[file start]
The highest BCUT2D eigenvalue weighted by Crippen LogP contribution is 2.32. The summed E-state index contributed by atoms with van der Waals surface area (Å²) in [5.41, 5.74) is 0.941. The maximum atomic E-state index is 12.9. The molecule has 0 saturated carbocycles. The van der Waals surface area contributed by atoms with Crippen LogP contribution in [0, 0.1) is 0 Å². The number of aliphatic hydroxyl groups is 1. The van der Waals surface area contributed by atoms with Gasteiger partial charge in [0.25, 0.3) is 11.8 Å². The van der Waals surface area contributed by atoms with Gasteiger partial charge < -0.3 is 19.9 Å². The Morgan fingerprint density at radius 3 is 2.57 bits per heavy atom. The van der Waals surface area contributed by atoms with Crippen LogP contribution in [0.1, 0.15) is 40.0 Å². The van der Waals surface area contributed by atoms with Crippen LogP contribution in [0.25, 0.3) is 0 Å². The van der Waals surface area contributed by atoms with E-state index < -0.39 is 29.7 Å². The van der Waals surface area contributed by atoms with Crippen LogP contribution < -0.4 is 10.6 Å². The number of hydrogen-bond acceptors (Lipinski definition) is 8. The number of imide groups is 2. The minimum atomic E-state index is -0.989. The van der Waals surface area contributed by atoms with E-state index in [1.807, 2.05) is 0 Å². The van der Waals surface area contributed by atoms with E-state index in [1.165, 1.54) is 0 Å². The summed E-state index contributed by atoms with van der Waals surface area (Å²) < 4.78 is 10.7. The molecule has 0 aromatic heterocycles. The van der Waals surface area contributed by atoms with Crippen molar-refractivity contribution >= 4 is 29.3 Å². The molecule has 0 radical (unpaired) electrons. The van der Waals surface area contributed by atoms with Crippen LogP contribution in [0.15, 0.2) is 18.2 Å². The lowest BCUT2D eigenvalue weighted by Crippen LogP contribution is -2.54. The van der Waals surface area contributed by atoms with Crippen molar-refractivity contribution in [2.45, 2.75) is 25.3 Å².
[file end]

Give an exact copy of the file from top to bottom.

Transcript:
The highest BCUT2D eigenvalue weighted by Crippen LogP contribution is 2.32. The summed E-state index contributed by atoms with van der Waals surface area (Å²) in [5.41, 5.74) is 0.941. The maximum atomic E-state index is 12.9. The molecule has 0 saturated carbocycles. The van der Waals surface area contributed by atoms with Crippen LogP contribution in [0, 0.1) is 0 Å². The number of aliphatic hydroxyl groups is 1. The van der Waals surface area contributed by atoms with Gasteiger partial charge in [0.25, 0.3) is 11.8 Å². The van der Waals surface area contributed by atoms with Gasteiger partial charge < -0.3 is 19.9 Å². The Morgan fingerprint density at radius 3 is 2.57 bits per heavy atom. The van der Waals surface area contributed by atoms with Crippen LogP contribution in [0.1, 0.15) is 40.0 Å². The van der Waals surface area contributed by atoms with Crippen LogP contribution in [0.25, 0.3) is 0 Å². The van der Waals surface area contributed by atoms with E-state index < -0.39 is 29.7 Å². The van der Waals surface area contributed by atoms with Crippen LogP contribution < -0.4 is 10.6 Å². The number of hydrogen-bond acceptors (Lipinski definition) is 8. The number of imide groups is 2. The minimum atomic E-state index is -0.989. The van der Waals surface area contributed by atoms with E-state index in [1.807, 2.05) is 0 Å². The van der Waals surface area contributed by atoms with E-state index in [1.165, 1.54) is 0 Å². The summed E-state index contributed by atoms with van der Waals surface area (Å²) < 4.78 is 10.7. The molecule has 0 aromatic heterocycles. The van der Waals surface area contributed by atoms with Crippen molar-refractivity contribution >= 4 is 29.3 Å². The molecule has 0 radical (unpaired) electrons. The van der Waals surface area contributed by atoms with Crippen LogP contribution in [0.15, 0.2) is 18.2 Å². The lowest BCUT2D eigenvalue weighted by Crippen LogP contribution is -2.54. The van der Waals surface area contributed by atoms with Crippen molar-refractivity contribution in [2.45, 2.75) is 25.3 Å².